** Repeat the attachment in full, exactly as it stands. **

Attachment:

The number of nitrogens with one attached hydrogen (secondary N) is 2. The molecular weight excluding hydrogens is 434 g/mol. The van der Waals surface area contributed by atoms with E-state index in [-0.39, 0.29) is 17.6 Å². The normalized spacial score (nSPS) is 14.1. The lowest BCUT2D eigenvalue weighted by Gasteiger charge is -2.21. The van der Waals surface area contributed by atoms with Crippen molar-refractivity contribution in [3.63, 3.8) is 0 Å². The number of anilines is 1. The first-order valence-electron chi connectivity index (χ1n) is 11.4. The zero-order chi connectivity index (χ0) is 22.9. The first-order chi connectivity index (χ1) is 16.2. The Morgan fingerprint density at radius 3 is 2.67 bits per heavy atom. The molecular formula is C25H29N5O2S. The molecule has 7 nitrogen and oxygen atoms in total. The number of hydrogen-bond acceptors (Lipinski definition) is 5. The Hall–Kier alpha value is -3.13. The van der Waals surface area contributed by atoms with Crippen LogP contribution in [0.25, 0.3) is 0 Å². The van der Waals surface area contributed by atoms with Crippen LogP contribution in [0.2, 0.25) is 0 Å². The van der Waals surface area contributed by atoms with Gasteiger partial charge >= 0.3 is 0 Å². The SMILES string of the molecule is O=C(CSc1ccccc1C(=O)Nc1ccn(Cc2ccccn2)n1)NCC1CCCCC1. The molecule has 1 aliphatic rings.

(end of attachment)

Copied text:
The number of nitrogens with one attached hydrogen (secondary N) is 2. The molecular weight excluding hydrogens is 434 g/mol. The van der Waals surface area contributed by atoms with E-state index in [-0.39, 0.29) is 17.6 Å². The normalized spacial score (nSPS) is 14.1. The lowest BCUT2D eigenvalue weighted by Gasteiger charge is -2.21. The van der Waals surface area contributed by atoms with Crippen molar-refractivity contribution in [3.63, 3.8) is 0 Å². The number of anilines is 1. The first-order valence-electron chi connectivity index (χ1n) is 11.4. The zero-order chi connectivity index (χ0) is 22.9. The first-order chi connectivity index (χ1) is 16.2. The Morgan fingerprint density at radius 3 is 2.67 bits per heavy atom. The molecular formula is C25H29N5O2S. The molecule has 7 nitrogen and oxygen atoms in total. The number of hydrogen-bond acceptors (Lipinski definition) is 5. The Hall–Kier alpha value is -3.13. The van der Waals surface area contributed by atoms with Crippen LogP contribution in [0.25, 0.3) is 0 Å². The van der Waals surface area contributed by atoms with Crippen LogP contribution in [0.2, 0.25) is 0 Å². The van der Waals surface area contributed by atoms with Gasteiger partial charge >= 0.3 is 0 Å². The SMILES string of the molecule is O=C(CSc1ccccc1C(=O)Nc1ccn(Cc2ccccn2)n1)NCC1CCCCC1. The molecule has 1 aliphatic rings.